Even if you’ve had it up to here with your current job, you probably slowed your search for a new one during June, July, and August.
Between summer Fridays, long weekends, and week-long vacations—your own and those of your bosses—you likely found the situation just a little easier to swallow. Not that you’d have had much choice: In most industries, hiring activity is sluggish in the dog days of summer anyway.
Now that Labor Day has come and gone, though, you might be thinking about buckling down on your hunt for the red-hot opportunity. Good timing. Many fields experience a frenzy of hiring in the fall, as companies rush to use extra funds in personnel budgets by year’s end.
To put your search in overdrive, consider one of the following bold moves. You might be surprised at how soon you’re having that exit interview you’ve long been running through in your head.
1. Use the Most-Desired Keywords
Job listing aggregator Indeed.com reviews millions of online employment ads across thousands of sites to find common keywords. The 10 below are the fastest growing. So if you’ve got any of these skills already under your belt, wear them proudly in your résumé and cover letter as well. (And if you don’t have ’em, ask around to see if it’s worth getting more experience in these areas.)
- Mobile App
- Social Media
2. Go Where the Jobs Are
Picking up and moving isn’t an option for everyone. But for those who have the flexibility, relocating your career may pay off.
Job listing site CareerBuilder recently assessed total job growth for the 50 biggest U.S. metro areas between 2010 and 2013 versus the growth that would have been expected in the locations based on national trends to come up with what it called the “competitive effect.” Due to specialized industries, these locales had the greatest edge:
|CITY||# JOBS ADDED, 2010-2013||KEY HIRING INDUSTRIES|
|1||Houston, TX||250,607||oil and gas, mining, architectural and engineering services, education|
|2||Dallas, TX||221,161||commerical banking, computer systems, education, hospitals|
|3||San Francisco, CA||165,768||computer systems, Internet businesses, corporate management|
|4||Los Angeles, CA||283,664||TV/film, payroll and accounting, medical instruments, missile and aerospace manufacturing|
|5||Austin, TX||84,774||data processing/hosting, computer systems, scientific/technical consulting, semiconductors|
|6||Phoenix, AZ||124,501||higher education, commercial banking, professional organizations, semiconductors|
|7||Miami, FL||134,588||legal services, business support, freight transportation, payroll services, real estate|
|8||San Jose, CA||90,559||computer systems design, computer/semiconductor manufacturing, software publishing|
|9||Detroit, MI||125,330||motor vehicle manufacturing, engineering services and temporary help services|
|10||Riverside, CA||76,646||warehousing and storage, offices of physicians, and heavy and civil engineering|
Alternately, you might focus your search on one of these cities, which Indeed.com found to have the greatest number of job listings per capita. You’ll notice a bit of overlap. Also worth noting: San Jose, which makes both lists, is also the only city among the 50 most populous with a ratio of 2 to 1 for job postings per unemployed person, according to Indeed.
|METRO AREA||JOB POSTINGS |
PER 1000 PEOPLE
|1||San Jose, CA||123|
|8||San Francisco, CA||70|
3. Get In on a Growth Industry…
According to Indeed.com, these five fields have experienced the greatest growth in job listings over the past year. The easiest ways to switch to a new field: Look for a role that parallels yours (for example, if you work in marketing at a retail firm, you could look for marketing jobs at a transportation company) and/or focus on your “transferrable” skills. The good news is that growth fields often experience labor shortages, so you have a better chance as someone without industry experience than in other fields.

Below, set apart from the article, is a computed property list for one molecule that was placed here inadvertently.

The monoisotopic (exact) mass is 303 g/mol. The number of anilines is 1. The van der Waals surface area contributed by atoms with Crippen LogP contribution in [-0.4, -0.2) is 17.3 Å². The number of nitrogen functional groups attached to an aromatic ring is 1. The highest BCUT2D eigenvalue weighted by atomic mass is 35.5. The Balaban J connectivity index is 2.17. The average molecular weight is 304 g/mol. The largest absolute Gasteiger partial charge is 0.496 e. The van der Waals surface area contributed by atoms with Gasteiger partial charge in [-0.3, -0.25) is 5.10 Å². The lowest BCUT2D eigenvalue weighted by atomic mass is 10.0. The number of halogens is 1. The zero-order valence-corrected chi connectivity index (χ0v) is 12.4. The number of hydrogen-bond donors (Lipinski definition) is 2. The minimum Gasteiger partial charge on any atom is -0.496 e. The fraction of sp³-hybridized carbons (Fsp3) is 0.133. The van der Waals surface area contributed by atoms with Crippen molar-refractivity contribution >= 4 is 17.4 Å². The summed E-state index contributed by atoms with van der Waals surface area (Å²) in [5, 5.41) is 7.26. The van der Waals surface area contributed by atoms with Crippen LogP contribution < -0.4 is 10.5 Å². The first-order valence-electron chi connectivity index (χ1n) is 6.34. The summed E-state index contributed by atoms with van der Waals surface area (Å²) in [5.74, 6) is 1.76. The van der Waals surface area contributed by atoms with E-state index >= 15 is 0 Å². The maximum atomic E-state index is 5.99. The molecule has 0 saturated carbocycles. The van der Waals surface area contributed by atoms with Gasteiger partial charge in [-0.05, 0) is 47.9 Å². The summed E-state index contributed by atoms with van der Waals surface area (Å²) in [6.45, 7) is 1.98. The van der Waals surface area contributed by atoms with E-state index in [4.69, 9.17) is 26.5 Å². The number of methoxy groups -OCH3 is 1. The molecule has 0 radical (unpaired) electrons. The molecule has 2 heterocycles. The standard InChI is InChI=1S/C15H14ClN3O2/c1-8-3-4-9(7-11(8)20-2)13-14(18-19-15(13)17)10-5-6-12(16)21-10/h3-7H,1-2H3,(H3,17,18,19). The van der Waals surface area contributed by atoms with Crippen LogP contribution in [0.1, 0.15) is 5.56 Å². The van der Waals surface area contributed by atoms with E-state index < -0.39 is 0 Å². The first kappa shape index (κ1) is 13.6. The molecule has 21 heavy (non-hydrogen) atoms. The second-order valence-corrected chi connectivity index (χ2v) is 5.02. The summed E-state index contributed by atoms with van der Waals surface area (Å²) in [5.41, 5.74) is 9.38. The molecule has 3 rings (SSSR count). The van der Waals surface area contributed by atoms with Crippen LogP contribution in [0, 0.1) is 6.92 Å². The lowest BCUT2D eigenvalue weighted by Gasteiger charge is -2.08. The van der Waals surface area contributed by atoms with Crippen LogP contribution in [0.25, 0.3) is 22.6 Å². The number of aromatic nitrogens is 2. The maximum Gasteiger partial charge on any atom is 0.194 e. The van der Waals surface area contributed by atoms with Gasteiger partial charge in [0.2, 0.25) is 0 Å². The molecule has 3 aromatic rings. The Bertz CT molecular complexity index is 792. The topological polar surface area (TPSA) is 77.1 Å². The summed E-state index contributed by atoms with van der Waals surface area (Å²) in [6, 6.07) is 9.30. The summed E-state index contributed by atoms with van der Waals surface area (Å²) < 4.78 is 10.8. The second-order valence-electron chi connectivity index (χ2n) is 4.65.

4. …Or a Growth Occupation
Similarly, changing your role can help you gain more traction in your search. The “hottest jobs of 2014” list below from CareerBuilder includes roles that grew 7% or more from 2010 to 2013, are projected to increase in 2014, and pay $22 or more per hour.
|JOB CATEGORY||TOTAL EMPLOYED IN 2013||JOB GROWTH, |
|MEDIAN HOURLY |
|1||Software Developers, Applications and Systems Software||1,042,402||11%||$45|
|2||Market Research Analysts and Marketing Specialists||438,095||14%||$29|
|3||Training and Development Specialists||231,898||8%||$27|
|9||Meeting, Convention and Event Planners||87,082||14%||$23|
|10||Interpretors and Translators||69,887||14%||$22|
5. Target Companies that are Hiring
A few weeks ago, Time ran an article from its partner site The Muse on 10 companies that are hiring like crazy right now. These include professional services firm Deloitte and textbook retailer Chegg.com and software company Atlassian.
Besides checking out those companies, you might also look into the following, which CareerBuilder reported were hiring in August.
|1||ADP||Human capital management||CA, GA, IL, NJ, NY, TX|
|2||Advanced Technology |
|Factory maintenance, industrial |
parts, IT services
|4||Bohler Engineering||Professional engineering services||DC, FL, MD, NC, NY, PA, |
VA, and New England
|5||DialAmerica||Call centers||CA, FL, IN, NE, PA, SC, TN|
|6||DLZ Engineering||Engineering||IL, IN, MI, OH|
|7||Eagle Transport Corporation||Transportation||DE, FL, GA, KY, TN, NC, |
|8||Elderwood||Senior care||NY, MA, PA, RI|
|9||Guckenheimer||Hospitality/food service||CA, MA, MO, WA, TX|
|10||Healthfirst||Health care||FL, NY|
You might also take a hint from this graphic from aggregator Simply Hired: Concentrate on companies in the Inc 500 list, as this phrase appears in job ads more often—by a wide margin—than Fortune 50, 100, or 500.